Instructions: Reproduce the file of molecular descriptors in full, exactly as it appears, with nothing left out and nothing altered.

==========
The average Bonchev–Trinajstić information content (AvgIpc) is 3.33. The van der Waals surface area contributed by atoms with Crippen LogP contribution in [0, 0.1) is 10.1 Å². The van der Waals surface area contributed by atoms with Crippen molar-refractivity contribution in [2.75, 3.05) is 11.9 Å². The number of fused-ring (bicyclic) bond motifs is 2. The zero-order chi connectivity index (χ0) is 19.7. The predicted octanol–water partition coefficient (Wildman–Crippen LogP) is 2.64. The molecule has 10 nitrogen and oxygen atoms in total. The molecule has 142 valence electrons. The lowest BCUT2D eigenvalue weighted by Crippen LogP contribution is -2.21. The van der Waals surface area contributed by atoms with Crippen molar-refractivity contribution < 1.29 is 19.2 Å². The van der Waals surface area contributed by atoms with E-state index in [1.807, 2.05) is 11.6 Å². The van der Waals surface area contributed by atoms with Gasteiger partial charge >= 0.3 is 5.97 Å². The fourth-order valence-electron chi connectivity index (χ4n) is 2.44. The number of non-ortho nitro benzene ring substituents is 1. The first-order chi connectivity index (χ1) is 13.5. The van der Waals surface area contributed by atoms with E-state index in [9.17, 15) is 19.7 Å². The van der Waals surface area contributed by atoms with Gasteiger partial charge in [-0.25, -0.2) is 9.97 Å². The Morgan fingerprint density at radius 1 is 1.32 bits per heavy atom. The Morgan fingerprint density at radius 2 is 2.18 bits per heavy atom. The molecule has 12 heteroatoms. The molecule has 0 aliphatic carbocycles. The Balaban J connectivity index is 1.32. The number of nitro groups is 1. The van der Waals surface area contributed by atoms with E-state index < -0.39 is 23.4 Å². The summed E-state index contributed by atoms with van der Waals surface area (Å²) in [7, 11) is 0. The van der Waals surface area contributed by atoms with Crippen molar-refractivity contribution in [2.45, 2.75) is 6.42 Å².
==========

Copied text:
The average Bonchev–Trinajstić information content (AvgIpc) is 3.33. The van der Waals surface area contributed by atoms with Crippen LogP contribution in [0, 0.1) is 10.1 Å². The van der Waals surface area contributed by atoms with Crippen molar-refractivity contribution in [2.75, 3.05) is 11.9 Å². The number of fused-ring (bicyclic) bond motifs is 2. The zero-order chi connectivity index (χ0) is 19.7. The predicted octanol–water partition coefficient (Wildman–Crippen LogP) is 2.64. The molecule has 10 nitrogen and oxygen atoms in total. The molecule has 142 valence electrons. The lowest BCUT2D eigenvalue weighted by Crippen LogP contribution is -2.21. The van der Waals surface area contributed by atoms with Crippen molar-refractivity contribution < 1.29 is 19.2 Å². The van der Waals surface area contributed by atoms with E-state index in [1.807, 2.05) is 11.6 Å². The van der Waals surface area contributed by atoms with Gasteiger partial charge >= 0.3 is 5.97 Å². The fourth-order valence-electron chi connectivity index (χ4n) is 2.44. The number of non-ortho nitro benzene ring substituents is 1. The first-order chi connectivity index (χ1) is 13.5. The van der Waals surface area contributed by atoms with E-state index in [9.17, 15) is 19.7 Å². The van der Waals surface area contributed by atoms with Gasteiger partial charge in [-0.25, -0.2) is 9.97 Å². The Morgan fingerprint density at radius 1 is 1.32 bits per heavy atom. The Morgan fingerprint density at radius 2 is 2.18 bits per heavy atom. The molecule has 12 heteroatoms. The molecule has 0 aliphatic carbocycles. The Balaban J connectivity index is 1.32. The number of nitro groups is 1. The van der Waals surface area contributed by atoms with E-state index < -0.39 is 23.4 Å². The summed E-state index contributed by atoms with van der Waals surface area (Å²) in [7, 11) is 0. The van der Waals surface area contributed by atoms with Crippen molar-refractivity contribution in [2.45, 2.75) is 6.42 Å².